Landmarks in the making of today's primary system
1926 The first Hadow report recommends the establishment of separate primary and secondary schools to replace elementary
(5 - 14) education.
1931 The second Hadow report establishes a rationale for primary education, and makes recommenda tions for its development. It describes the primary curriculum in terms of "activity and experience", but also acknowledges the importance of "knowledge to be acquired" and "facts to be stored".
1944 The Education Act formally establishes primary education as a stage within the national system.
1967 The Plowden report makes recommendations for primary education: the expansion of nursery education; a transfer age of 12; the development of non-streaming and measures to improve home-school liaison. It advocates the extension of "progressive methods" and provides a favourable overall appraisal of the primary sector.
1969 Black Paper One criticises progressive methods, identifying "the revolution in our primary schools" as the cause of student unrest in 1968-69 and other social ills.
1974 A Language for Life (The Bullock Report) is published following concern over falling reading standards. It finds that such claims cannot be substantiated but that reading standards can, and should, be improved.
1976 The Auld Report criticises William Tyndale Junior School in London for operating an extreme, almost anarchic, version of "child-centred education".
1976 Teaching Styles and Pupil Progress by Neville Bennett offers some evidence on the effects of child-centred education on attainment. Its claims - that formal teaching styles promote higher achievement than either informal or mixed styles - were later re-evaluated by the author.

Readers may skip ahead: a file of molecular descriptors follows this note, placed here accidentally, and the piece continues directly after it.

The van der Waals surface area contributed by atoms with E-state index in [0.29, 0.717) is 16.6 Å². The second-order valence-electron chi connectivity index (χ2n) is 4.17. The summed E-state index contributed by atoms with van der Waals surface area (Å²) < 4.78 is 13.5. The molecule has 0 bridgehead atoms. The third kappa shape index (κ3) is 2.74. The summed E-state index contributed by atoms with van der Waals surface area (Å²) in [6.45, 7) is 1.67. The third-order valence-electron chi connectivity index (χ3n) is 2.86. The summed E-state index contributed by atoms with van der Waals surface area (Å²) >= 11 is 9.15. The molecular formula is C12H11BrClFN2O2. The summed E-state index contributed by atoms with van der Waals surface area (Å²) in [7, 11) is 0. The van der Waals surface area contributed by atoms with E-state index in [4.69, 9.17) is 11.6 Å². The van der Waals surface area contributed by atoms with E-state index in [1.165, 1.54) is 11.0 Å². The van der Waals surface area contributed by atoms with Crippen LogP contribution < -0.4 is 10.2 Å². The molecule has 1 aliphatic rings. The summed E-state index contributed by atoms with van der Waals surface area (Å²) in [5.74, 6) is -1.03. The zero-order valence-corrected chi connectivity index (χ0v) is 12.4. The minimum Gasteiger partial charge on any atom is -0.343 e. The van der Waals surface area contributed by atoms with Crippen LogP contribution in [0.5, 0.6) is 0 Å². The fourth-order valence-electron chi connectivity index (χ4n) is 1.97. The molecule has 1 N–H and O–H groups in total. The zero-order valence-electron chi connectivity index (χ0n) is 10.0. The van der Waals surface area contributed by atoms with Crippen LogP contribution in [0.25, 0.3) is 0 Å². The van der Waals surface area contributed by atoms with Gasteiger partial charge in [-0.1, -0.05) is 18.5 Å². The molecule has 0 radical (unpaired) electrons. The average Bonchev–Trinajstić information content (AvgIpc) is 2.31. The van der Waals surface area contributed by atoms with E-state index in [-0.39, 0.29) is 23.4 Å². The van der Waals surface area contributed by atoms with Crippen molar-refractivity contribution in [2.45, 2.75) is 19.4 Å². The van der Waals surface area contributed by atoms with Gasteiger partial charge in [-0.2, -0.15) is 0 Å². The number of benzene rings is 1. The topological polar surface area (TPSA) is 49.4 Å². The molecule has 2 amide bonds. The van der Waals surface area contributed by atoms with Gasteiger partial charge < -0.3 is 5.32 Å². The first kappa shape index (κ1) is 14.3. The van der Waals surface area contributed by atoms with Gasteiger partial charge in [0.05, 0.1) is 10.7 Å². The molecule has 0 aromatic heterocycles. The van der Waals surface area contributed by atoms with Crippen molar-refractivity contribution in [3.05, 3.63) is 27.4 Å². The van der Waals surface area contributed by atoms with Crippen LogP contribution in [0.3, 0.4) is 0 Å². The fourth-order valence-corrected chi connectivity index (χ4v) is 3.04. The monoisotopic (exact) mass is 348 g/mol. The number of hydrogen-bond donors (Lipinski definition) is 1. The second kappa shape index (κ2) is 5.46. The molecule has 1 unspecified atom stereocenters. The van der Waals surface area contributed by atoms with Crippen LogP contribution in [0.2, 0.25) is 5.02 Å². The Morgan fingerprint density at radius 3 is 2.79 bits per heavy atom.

1978 The HMI Primary Survey reports that "high priority is given to teaching children to read, write and learn mathematics", that "the results of surveys conducted since 1955 are consistent with gradually improving reading standards of 11-year-olds" but that "the demands of society seem likely to continue to rise".
1982 The Cockcroft Report concludes that the broadening of the mathematics curriculum beyond simple number "has had a beneficial effect both in improving children's attitudes to mathematics and also in laying the foundations of better understanding".
1988 The Education Reform Act establishes a national curriculum, local management of schools and opting out of local authority control.
1992 The Department of Education and Science publishes Curriculum Organisation and Classroom Practice in Primary Schools (The Three Wise Men's report) in an attempt to foster a re-appraisal of the teaching methods, forms of staff deployment and modes of curriculum organisation. It claims that "the progress of primary pupils has been hampered by the influence of highly questionable dogmas which have led to excessively complex classroom practices and devalued the place of subjects in the curriculum".
1992 OFSTED is established to oversee the inspection of all schools in England every four years.
1995 A revised, scaled- down national curriculum is introduced in primary and secondary schools.